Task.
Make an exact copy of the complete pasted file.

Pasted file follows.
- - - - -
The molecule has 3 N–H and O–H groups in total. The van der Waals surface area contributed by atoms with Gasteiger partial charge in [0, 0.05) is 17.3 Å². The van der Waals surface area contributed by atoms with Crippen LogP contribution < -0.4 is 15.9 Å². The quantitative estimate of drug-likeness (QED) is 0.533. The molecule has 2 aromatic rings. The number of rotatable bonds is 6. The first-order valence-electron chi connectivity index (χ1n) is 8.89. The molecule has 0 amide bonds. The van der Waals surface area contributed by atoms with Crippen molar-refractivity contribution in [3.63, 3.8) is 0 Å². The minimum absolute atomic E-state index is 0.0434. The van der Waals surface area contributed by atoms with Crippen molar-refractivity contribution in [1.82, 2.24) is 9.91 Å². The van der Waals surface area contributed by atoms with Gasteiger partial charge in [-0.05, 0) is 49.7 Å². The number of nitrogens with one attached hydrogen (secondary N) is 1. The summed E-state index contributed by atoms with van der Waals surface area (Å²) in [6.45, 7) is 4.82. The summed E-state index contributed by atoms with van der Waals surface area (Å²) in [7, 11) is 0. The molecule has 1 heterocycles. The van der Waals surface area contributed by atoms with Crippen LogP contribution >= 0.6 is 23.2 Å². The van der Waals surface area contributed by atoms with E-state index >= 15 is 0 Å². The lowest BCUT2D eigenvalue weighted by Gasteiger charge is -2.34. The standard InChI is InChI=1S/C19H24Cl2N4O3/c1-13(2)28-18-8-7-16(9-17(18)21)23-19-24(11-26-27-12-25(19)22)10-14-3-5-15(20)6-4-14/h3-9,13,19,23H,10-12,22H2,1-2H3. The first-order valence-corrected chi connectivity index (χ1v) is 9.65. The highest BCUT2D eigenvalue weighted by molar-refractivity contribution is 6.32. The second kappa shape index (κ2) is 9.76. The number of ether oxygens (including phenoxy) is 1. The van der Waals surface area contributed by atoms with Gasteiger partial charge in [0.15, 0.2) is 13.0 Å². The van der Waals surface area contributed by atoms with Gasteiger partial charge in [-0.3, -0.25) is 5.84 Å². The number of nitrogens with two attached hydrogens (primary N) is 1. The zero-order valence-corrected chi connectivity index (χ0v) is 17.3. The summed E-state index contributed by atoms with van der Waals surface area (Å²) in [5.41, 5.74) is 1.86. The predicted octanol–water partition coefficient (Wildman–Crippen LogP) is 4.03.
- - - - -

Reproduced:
The molecule has 3 N–H and O–H groups in total. The van der Waals surface area contributed by atoms with Gasteiger partial charge in [0, 0.05) is 17.3 Å². The van der Waals surface area contributed by atoms with Crippen LogP contribution < -0.4 is 15.9 Å². The quantitative estimate of drug-likeness (QED) is 0.533. The molecule has 2 aromatic rings. The number of rotatable bonds is 6. The first-order valence-electron chi connectivity index (χ1n) is 8.89. The molecule has 0 amide bonds. The van der Waals surface area contributed by atoms with Crippen molar-refractivity contribution in [3.63, 3.8) is 0 Å². The minimum absolute atomic E-state index is 0.0434. The van der Waals surface area contributed by atoms with Crippen molar-refractivity contribution in [1.82, 2.24) is 9.91 Å². The van der Waals surface area contributed by atoms with Gasteiger partial charge in [-0.05, 0) is 49.7 Å². The number of nitrogens with one attached hydrogen (secondary N) is 1. The summed E-state index contributed by atoms with van der Waals surface area (Å²) in [6.45, 7) is 4.82. The summed E-state index contributed by atoms with van der Waals surface area (Å²) in [7, 11) is 0. The molecule has 1 heterocycles. The van der Waals surface area contributed by atoms with Crippen LogP contribution >= 0.6 is 23.2 Å². The van der Waals surface area contributed by atoms with E-state index >= 15 is 0 Å². The lowest BCUT2D eigenvalue weighted by Gasteiger charge is -2.34. The standard InChI is InChI=1S/C19H24Cl2N4O3/c1-13(2)28-18-8-7-16(9-17(18)21)23-19-24(11-26-27-12-25(19)22)10-14-3-5-15(20)6-4-14/h3-9,13,19,23H,10-12,22H2,1-2H3. The first-order valence-corrected chi connectivity index (χ1v) is 9.65. The highest BCUT2D eigenvalue weighted by molar-refractivity contribution is 6.32. The second kappa shape index (κ2) is 9.76. The number of ether oxygens (including phenoxy) is 1. The van der Waals surface area contributed by atoms with Gasteiger partial charge in [0.15, 0.2) is 13.0 Å². The van der Waals surface area contributed by atoms with Gasteiger partial charge in [-0.3, -0.25) is 5.84 Å². The number of nitrogens with two attached hydrogens (primary N) is 1. The zero-order valence-corrected chi connectivity index (χ0v) is 17.3. The summed E-state index contributed by atoms with van der Waals surface area (Å²) in [5.41, 5.74) is 1.86. The predicted octanol–water partition coefficient (Wildman–Crippen LogP) is 4.03.